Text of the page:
The last time I wrote about a PassCode PV, I made the comment that you never know what they’re going to go next. This is absolutely still true. The rock theme is in play as always, but this release seems to be infused with some 8-bit retro goodness. It’s an interesting mix that you might raise an eyebrow to, but the execution is beautiful in both video and audio. A moderate amount of aftereffects in the video contain pixellated text and similarly formatted shapes.
There’s also a side scrolling video game rendering of the girls making their way through an NES-like world. While we don’t see too much of these scenes, the work that appears to have gone into them is noticeably high. Maybe they just yanked and/or recolored assets from an existing property, but it looks very good. The random overlays are also presented with a fantastic quality. Text pops on the screen and other color swaps and transitions are stylish and intricate.
When we’re not being wowed by retro effects, we get to watch the girls perform a pretty energetic dance and performance shot. More expressive than intricate, you can expect a lot of rocker moves in here. The girls regularly dig deep to belt out the bigger notes, but they do go into a dance number a few times too. All in all, it’s fun to watch. It’s definitely more memorable than their previous PV’s ninja quirks.
Additionally, there’s a helping of solo shots to keep things moving along. These usually consist of simple singing shots, but they’re mostly filmed within the dance shot so things never calm down for too long. There are a small amount of solo shots that are filmed elsewhere that look nice, but mostly we’re right in the middle of the action. The most memorable scenes are Imada Yuna’s screaming parts. She’s pretty fantastic at it, visually and audibly.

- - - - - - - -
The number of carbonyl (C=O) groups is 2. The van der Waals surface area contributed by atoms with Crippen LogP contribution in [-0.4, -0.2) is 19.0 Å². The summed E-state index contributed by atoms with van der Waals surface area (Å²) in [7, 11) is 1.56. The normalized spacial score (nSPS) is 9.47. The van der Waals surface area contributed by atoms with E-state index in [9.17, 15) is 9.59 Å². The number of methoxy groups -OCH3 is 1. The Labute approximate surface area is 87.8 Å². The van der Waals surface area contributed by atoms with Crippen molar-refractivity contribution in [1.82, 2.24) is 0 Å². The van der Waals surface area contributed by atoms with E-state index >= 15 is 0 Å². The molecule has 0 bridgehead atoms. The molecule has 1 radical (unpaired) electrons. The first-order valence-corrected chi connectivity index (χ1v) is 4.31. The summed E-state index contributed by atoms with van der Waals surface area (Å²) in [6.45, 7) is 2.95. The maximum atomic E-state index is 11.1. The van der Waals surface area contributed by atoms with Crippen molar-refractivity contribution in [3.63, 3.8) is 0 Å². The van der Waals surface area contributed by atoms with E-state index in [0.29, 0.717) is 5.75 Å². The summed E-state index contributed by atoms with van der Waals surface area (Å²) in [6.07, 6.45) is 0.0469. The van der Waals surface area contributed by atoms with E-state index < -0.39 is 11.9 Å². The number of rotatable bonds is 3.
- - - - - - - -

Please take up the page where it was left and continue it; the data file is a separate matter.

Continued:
The outfits are pretty cool, too. They’re monochrome and quite various in design from member to member. Minami Nao ends up being the most visually striking simply because it’s pretty showy. Everyone goes into fan service mode for some separate shots where the girls are wearing simple white long t-shirts. The other technicals of the PV have absolutely nothing wrong with them. The camera work does a good job of showcasing the action, the scene selection is pretty good, and everything about the PV is just so good looking and memorable. It’s not the most grand of productions, but it presents what it does have very well.
As for the song itself, oh man, top song of the year candidate much? The 8-bit and rock infusion in this one appeals to me like few songs do. The integration is absolutely seamless and wonderful. One thing I’ve enjoyed most about PassCode is how authentic their music sounds. It’s not flat or overly synthesized. It’s very rich in sound, beautifully balanced, and has just the right amount of idol-ness to it.
The vocals are also pretty awesome. While there’s vocoding in play which might turn some off, I think it’s well done. Yuna’s screaming adds in something a bit more authentic that might be missing otherwise. In a way, I guess the use of alterations is a bummer since they can actually sing pretty well, but it fits in perfectly with this song’s theme, and to me feels pretty seamless. I can’t get enough of the song, personally.
PassCode’s new single dropped October 26th.